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Diosmos (Spearmint)

Diosmos  (green mint)  belongs to the family of  Lamiaceaeare, it's leaves are oblong and the flowers have blue color. It is a perennial plant and grows in damp places. There are 13 species and 9 variants in Greece alone.

This herb is well-known in Greece, where it is grown in backyards and gardens and is frequently used in food. When you catch it releases a nice pleasant aroma. It may be  cultivated and gathered throughout the year. We may always have  fresh diosmos by keeping it in pot or  dry it and store it in a jar as well.

In antiquity it was used in the manufacture of myrrh and for medicinal purposes. Dioscorides, Hippocrates and Pliny have mentioned often diosmos as a plant with great medicinal value and lovely fragrance. The ancient Greeks rubbed their tables with mint before they sat down to eat. Mythology

In Mythology "Minthi" was a nymph who Hades desired. It is said that  Persephone chased the helpless nymph and trampled her. Hades didnt even move to save her, he merely  transformed her in to a plant, which suddenly grew for the first time in the mountains of "Minthi" at Trifylia. Mint is since then known to be dedicated to the god of darkness.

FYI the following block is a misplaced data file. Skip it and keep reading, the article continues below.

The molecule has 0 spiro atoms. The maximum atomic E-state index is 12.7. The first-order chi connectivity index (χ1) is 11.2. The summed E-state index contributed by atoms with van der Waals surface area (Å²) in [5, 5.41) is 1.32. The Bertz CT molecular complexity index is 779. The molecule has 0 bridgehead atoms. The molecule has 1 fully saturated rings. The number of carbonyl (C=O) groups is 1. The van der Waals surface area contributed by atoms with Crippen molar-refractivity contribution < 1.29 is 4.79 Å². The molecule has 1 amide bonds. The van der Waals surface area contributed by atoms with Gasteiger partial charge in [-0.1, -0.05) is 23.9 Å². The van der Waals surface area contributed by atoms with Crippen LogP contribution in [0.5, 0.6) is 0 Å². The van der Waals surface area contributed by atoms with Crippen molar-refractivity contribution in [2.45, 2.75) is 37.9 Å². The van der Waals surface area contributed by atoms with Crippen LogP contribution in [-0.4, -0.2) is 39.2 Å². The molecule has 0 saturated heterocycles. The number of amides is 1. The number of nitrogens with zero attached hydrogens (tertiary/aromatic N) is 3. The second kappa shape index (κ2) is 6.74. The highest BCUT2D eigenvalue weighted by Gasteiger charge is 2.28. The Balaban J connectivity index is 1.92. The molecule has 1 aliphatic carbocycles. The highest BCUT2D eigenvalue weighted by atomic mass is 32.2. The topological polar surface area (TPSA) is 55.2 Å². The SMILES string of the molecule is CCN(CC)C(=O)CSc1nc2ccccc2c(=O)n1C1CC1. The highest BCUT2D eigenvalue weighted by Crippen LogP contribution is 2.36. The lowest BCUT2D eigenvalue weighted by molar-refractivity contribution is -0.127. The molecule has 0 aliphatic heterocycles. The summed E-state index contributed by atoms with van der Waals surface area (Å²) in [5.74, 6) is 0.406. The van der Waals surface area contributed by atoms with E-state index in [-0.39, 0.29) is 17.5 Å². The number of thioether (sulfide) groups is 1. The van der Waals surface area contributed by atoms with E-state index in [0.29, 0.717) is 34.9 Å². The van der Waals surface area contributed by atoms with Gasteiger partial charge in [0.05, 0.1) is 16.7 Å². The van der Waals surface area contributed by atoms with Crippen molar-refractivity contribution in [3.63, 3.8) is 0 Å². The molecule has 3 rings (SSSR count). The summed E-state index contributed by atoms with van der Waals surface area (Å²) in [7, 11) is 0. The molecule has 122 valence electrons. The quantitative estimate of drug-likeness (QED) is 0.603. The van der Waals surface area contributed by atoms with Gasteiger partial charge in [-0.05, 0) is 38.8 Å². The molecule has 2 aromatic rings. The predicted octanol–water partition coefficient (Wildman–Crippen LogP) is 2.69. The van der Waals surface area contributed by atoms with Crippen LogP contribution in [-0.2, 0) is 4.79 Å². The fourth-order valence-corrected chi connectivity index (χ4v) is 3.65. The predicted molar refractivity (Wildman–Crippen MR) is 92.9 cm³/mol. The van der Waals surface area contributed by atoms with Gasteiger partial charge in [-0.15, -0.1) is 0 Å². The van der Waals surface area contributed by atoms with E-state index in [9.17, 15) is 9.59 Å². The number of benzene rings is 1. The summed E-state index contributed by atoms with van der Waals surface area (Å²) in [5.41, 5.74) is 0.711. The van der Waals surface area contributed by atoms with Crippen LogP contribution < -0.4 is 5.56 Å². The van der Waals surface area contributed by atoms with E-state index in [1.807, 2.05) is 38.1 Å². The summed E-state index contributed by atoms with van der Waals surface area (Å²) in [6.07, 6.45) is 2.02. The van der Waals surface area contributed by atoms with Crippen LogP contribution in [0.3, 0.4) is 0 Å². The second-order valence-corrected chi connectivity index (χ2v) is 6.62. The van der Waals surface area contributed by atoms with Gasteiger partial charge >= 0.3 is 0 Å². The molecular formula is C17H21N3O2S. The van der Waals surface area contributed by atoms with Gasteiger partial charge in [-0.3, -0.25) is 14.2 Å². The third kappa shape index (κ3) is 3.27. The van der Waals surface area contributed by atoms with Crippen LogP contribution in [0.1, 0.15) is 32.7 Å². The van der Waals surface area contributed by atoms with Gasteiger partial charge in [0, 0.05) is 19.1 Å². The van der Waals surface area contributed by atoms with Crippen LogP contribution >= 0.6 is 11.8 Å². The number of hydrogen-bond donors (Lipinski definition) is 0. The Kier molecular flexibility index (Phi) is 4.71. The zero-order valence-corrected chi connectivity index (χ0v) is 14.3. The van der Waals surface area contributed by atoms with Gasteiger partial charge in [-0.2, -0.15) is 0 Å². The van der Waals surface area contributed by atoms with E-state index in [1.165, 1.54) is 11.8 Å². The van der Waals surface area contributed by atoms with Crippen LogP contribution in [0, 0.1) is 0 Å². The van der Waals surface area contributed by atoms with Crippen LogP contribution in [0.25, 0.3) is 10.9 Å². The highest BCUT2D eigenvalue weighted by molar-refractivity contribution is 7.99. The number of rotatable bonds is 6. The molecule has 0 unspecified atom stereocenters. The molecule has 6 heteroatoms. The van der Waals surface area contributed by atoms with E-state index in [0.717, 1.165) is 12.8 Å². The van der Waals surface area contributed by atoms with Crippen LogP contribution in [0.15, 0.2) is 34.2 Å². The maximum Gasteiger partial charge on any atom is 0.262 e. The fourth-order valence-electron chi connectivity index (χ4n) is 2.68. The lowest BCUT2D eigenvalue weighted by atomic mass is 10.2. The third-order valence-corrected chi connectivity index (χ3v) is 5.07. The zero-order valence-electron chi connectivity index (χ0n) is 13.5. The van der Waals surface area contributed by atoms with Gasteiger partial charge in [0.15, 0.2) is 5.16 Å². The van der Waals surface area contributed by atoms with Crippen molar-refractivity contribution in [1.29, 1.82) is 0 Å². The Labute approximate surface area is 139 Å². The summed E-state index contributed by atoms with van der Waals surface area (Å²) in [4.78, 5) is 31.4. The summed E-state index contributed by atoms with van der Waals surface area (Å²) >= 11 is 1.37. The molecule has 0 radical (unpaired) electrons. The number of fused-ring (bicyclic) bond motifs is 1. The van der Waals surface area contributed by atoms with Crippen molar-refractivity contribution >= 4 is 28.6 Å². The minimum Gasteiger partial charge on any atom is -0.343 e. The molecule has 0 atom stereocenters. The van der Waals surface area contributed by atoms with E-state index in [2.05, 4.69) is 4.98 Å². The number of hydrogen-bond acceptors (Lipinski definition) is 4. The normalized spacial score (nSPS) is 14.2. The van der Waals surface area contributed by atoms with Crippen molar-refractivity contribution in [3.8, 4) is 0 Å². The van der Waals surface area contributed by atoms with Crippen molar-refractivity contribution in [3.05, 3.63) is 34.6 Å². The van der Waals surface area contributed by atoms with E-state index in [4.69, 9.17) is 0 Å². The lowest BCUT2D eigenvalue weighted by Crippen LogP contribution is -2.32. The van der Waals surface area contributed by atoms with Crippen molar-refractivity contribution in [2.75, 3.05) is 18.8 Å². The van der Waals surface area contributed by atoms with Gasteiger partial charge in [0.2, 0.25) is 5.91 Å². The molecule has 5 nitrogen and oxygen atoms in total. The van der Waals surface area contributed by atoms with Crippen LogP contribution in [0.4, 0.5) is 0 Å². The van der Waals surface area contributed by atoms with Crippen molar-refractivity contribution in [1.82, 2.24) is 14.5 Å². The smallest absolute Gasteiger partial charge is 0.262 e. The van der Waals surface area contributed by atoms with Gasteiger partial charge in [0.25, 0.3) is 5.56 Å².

To make a Greek mint tea, boil 1 teaspoon of dried, crumbled mint per cup of water. Let them boil together for about 1-2 minutes then strain. If kept longer than that, the tea will be bitter. Sweeten, if desired, with Greek honey or sugar.


More Infusions
Rigani (Oregano)

Greeks often make an infusion out of dried oregano, much the same as they do with marjoram and sage. It is prepared in the same way -infused, not boiled.


Matzourana (Marjoram)

Marjoram is a somewhat cold-sensitive perennial herb or undershrub with sweet pine and citrus flavours. Marjoram is indigenous to the Mediterranean area, and was known to the Greeks and Romans as a symbol of happiness.


Chamomili (Chamomile tea)

Greeks believe that the sweet, gentle aroma of chamomile calms the nerves, soothes the stomach and helps against constipation.


Faskomilo (Mountain sage)

The plant has a strong aromatic odor, a long history of medicinal and culinary use, and is even used in modern times as an ornamental garden plant. The common name "sage" is also used for a number of related and unrelated species.


Greek Mountain Tea

Greek Mountain Tea is made using the dried leaves and flowers of Sideritis plants (ironwort). The tea is aptly named: the plant is found on rocky slopes at elevations over 3,200 feet (1000 meters).


All Infusions...

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